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Ancient Inspiration and Immortals of Bronze

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Immortals of Bronze was an idea that didn’t actually go anywhere. We had one, maybe two games, and then moved on to Nefertiti Overdrive. I reviewed Cities of the Ancient World, a lecture series from the Great Courses, and I mentioned my interest in ancient history. Immortals of Bronze was based on that interest.

Public domain art of port of Eridu, from Wikipedia

The game was set in 2600 BCE Mesopotamia, and the players were representatives of the city-state of Eridu. The Overseers of the city-states are immortal. They have been given eternal life through magic. The necessary reagents for this magic can only be obtained from foreign lands, which leads many to send trade missions abroad. Other trade missions are from those of wealth or influence wishing to increase these. As the heroes of city-states, the PCs directed or protected these missions, which leads them into action, adventure and intrigue. These allows character to take on niches as warriors, traders, diplomats, spies, explorers, sorcerers, or pretty much anything else.

I was excited about a game set in Mesopotamia since, although we have evidence and information, we have no concrete facts. I like the malleability of that setting. I mean, in Nefertiti Overdrive, I took a well-documented moment in history and bent it to my will, but with Immortals of Bronze, history is even more interpretation than usual.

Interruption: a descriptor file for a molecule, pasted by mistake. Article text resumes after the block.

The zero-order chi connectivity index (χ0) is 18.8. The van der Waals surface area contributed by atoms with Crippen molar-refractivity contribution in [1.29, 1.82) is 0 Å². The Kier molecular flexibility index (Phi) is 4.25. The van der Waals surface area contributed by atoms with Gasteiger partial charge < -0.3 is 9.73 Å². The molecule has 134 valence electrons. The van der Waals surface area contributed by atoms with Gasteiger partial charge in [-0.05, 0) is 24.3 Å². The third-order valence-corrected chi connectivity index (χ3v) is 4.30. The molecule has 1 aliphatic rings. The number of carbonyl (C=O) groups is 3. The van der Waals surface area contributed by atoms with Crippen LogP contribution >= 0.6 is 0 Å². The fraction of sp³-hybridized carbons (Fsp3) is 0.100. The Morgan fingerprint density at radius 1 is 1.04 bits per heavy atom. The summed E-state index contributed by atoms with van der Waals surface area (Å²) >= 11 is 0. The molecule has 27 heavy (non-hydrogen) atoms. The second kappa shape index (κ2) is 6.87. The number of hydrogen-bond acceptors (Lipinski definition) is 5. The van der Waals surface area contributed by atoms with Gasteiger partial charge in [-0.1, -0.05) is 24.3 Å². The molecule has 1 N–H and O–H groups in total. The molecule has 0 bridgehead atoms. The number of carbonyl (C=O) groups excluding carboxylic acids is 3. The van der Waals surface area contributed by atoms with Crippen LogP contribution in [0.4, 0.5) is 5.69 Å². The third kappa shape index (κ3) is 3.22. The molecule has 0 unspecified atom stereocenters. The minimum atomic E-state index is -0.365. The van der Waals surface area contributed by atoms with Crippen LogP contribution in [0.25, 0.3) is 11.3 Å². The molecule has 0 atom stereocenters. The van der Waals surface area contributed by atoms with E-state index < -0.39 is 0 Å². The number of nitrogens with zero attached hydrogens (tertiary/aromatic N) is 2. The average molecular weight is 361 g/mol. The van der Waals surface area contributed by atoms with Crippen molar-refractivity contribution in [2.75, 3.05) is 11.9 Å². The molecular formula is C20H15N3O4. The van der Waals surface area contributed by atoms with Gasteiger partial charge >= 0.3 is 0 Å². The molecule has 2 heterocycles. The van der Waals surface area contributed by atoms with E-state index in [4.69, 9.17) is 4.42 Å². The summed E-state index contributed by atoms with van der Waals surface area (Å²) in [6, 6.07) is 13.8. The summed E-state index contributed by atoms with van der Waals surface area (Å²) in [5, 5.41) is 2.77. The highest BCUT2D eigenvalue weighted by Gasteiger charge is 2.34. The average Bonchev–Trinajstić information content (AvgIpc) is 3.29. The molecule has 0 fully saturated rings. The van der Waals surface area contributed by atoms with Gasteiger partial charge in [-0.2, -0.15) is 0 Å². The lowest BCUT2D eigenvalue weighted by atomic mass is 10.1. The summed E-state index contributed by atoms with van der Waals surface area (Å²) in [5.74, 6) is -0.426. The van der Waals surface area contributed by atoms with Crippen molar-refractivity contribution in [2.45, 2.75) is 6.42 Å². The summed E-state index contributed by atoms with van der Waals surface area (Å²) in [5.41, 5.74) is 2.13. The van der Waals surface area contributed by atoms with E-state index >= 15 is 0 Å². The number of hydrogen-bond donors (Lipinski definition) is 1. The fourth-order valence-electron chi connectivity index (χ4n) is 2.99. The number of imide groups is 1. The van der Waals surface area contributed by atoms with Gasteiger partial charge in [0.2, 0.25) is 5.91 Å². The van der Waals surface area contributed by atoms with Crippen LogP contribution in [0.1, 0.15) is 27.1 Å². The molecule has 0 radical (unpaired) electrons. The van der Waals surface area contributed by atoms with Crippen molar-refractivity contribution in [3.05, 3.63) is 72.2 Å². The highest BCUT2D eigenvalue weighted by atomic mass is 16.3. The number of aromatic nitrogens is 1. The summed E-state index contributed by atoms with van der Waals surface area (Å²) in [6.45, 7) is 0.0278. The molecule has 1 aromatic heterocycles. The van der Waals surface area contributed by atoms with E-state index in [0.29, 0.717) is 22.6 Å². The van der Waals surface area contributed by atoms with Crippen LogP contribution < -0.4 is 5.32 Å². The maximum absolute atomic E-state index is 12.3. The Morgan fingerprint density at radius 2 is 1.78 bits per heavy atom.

Further, basing adventures on trade missions provided a coherent explanation for the PCs being inserted into all sorts of dangers and intrigues – these aren’t just wandering murder-hobos, they represent the power of the a city-state government, meaning that they will be extended some level of deference and acceptance by most other states, except, of course, rivals.

The complex society of ancient Mesopotamia, its importance to the growth of Western civilization, and the ephemeral nature of our knowledge of the period make it fertile ground for adventures in a mythic locale most of your players will have at least some ideas about.

You can learn more about Mesopotamia with Dr. Kenneth Harls’ lecture series Origins of Great Ancient Civilizations at the Great Courses.

My review of Cities of the Ancient World is here.